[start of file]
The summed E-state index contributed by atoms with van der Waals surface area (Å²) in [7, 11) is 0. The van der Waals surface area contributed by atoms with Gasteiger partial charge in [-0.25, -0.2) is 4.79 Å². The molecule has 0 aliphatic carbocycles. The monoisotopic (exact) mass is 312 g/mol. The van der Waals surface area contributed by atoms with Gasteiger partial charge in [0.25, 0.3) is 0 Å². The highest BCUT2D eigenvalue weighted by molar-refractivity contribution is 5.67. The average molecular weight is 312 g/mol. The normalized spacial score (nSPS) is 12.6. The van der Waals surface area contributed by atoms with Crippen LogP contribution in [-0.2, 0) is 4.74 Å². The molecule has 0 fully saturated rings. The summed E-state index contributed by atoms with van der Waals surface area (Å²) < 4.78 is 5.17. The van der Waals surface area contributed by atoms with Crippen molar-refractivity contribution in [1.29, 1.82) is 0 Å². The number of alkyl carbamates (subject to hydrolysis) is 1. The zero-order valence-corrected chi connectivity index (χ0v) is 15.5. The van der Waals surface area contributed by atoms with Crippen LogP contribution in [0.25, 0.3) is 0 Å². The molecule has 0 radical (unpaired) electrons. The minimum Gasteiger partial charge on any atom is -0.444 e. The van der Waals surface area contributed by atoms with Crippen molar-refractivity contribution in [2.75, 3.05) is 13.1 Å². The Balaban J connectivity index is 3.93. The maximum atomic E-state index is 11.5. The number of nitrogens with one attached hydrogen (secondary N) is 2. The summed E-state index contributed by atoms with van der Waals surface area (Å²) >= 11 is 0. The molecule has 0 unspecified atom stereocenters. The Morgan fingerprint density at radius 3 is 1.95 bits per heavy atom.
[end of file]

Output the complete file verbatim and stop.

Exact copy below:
The summed E-state index contributed by atoms with van der Waals surface area (Å²) in [7, 11) is 0. The van der Waals surface area contributed by atoms with Gasteiger partial charge in [-0.25, -0.2) is 4.79 Å². The molecule has 0 aliphatic carbocycles. The monoisotopic (exact) mass is 312 g/mol. The van der Waals surface area contributed by atoms with Gasteiger partial charge in [0.25, 0.3) is 0 Å². The highest BCUT2D eigenvalue weighted by molar-refractivity contribution is 5.67. The average molecular weight is 312 g/mol. The normalized spacial score (nSPS) is 12.6. The van der Waals surface area contributed by atoms with Crippen LogP contribution in [-0.2, 0) is 4.74 Å². The molecule has 0 fully saturated rings. The summed E-state index contributed by atoms with van der Waals surface area (Å²) < 4.78 is 5.17. The van der Waals surface area contributed by atoms with Crippen molar-refractivity contribution in [1.29, 1.82) is 0 Å². The number of alkyl carbamates (subject to hydrolysis) is 1. The zero-order valence-corrected chi connectivity index (χ0v) is 15.5. The van der Waals surface area contributed by atoms with Crippen LogP contribution in [0.25, 0.3) is 0 Å². The molecule has 0 radical (unpaired) electrons. The minimum Gasteiger partial charge on any atom is -0.444 e. The van der Waals surface area contributed by atoms with Crippen molar-refractivity contribution in [2.75, 3.05) is 13.1 Å². The Balaban J connectivity index is 3.93. The maximum atomic E-state index is 11.5. The number of nitrogens with one attached hydrogen (secondary N) is 2. The summed E-state index contributed by atoms with van der Waals surface area (Å²) >= 11 is 0. The molecule has 0 unspecified atom stereocenters. The Morgan fingerprint density at radius 3 is 1.95 bits per heavy atom.